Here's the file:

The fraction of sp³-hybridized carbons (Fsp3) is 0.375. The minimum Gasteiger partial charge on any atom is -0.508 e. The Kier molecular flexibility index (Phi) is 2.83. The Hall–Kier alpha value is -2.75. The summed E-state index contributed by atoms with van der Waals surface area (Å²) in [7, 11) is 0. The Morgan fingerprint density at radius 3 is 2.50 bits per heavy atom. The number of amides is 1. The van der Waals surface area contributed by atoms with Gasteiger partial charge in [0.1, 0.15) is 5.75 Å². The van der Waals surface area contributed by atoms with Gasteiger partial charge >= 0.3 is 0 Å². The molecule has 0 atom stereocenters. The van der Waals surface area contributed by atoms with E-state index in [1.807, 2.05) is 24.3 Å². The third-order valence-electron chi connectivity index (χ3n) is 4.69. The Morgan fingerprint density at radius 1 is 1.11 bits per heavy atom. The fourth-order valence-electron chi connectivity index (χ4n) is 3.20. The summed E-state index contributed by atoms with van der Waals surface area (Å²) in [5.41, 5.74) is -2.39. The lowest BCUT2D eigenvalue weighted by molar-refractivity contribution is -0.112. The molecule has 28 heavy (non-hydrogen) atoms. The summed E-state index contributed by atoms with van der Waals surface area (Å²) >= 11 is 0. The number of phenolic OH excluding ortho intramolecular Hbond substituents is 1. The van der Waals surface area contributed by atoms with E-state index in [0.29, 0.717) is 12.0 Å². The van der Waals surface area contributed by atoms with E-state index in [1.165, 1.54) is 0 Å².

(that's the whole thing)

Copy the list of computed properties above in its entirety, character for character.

The fraction of sp³-hybridized carbons (Fsp3) is 0.375. The minimum Gasteiger partial charge on any atom is -0.508 e. The Kier molecular flexibility index (Phi) is 2.83. The Hall–Kier alpha value is -2.75. The summed E-state index contributed by atoms with van der Waals surface area (Å²) in [7, 11) is 0. The Morgan fingerprint density at radius 3 is 2.50 bits per heavy atom. The number of amides is 1. The van der Waals surface area contributed by atoms with Gasteiger partial charge in [0.1, 0.15) is 5.75 Å². The van der Waals surface area contributed by atoms with Gasteiger partial charge >= 0.3 is 0 Å². The molecule has 0 atom stereocenters. The van der Waals surface area contributed by atoms with E-state index in [1.807, 2.05) is 24.3 Å². The third-order valence-electron chi connectivity index (χ3n) is 4.69. The Morgan fingerprint density at radius 1 is 1.11 bits per heavy atom. The fourth-order valence-electron chi connectivity index (χ4n) is 3.20. The summed E-state index contributed by atoms with van der Waals surface area (Å²) in [5.41, 5.74) is -2.39. The lowest BCUT2D eigenvalue weighted by molar-refractivity contribution is -0.112. The molecule has 28 heavy (non-hydrogen) atoms. The summed E-state index contributed by atoms with van der Waals surface area (Å²) >= 11 is 0. The number of phenolic OH excluding ortho intramolecular Hbond substituents is 1. The van der Waals surface area contributed by atoms with E-state index in [0.29, 0.717) is 12.0 Å². The van der Waals surface area contributed by atoms with E-state index in [1.165, 1.54) is 0 Å².